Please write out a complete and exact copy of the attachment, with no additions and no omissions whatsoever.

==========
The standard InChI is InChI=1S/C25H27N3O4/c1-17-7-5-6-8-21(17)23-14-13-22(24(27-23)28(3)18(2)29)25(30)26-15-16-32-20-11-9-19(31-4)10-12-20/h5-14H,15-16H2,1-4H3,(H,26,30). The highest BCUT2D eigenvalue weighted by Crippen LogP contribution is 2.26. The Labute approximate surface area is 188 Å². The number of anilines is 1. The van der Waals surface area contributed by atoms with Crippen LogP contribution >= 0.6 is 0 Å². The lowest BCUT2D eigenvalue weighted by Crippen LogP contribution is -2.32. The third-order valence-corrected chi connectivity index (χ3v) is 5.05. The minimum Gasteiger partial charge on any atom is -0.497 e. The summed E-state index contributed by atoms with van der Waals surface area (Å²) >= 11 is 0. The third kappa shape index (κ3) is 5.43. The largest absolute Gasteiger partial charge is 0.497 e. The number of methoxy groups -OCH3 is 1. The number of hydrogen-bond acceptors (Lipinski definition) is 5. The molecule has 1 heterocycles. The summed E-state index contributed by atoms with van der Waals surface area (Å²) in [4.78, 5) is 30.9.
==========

The standard InChI is InChI=1S/C25H27N3O4/c1-17-7-5-6-8-21(17)23-14-13-22(24(27-23)28(3)18(2)29)25(30)26-15-16-32-20-11-9-19(31-4)10-12-20/h5-14H,15-16H2,1-4H3,(H,26,30). The highest BCUT2D eigenvalue weighted by Crippen LogP contribution is 2.26. The Labute approximate surface area is 188 Å². The number of anilines is 1. The van der Waals surface area contributed by atoms with Crippen LogP contribution >= 0.6 is 0 Å². The lowest BCUT2D eigenvalue weighted by Crippen LogP contribution is -2.32. The third-order valence-corrected chi connectivity index (χ3v) is 5.05. The minimum Gasteiger partial charge on any atom is -0.497 e. The summed E-state index contributed by atoms with van der Waals surface area (Å²) >= 11 is 0. The third kappa shape index (κ3) is 5.43. The largest absolute Gasteiger partial charge is 0.497 e. The number of methoxy groups -OCH3 is 1. The number of hydrogen-bond acceptors (Lipinski definition) is 5. The molecule has 1 heterocycles. The summed E-state index contributed by atoms with van der Waals surface area (Å²) in [4.78, 5) is 30.9.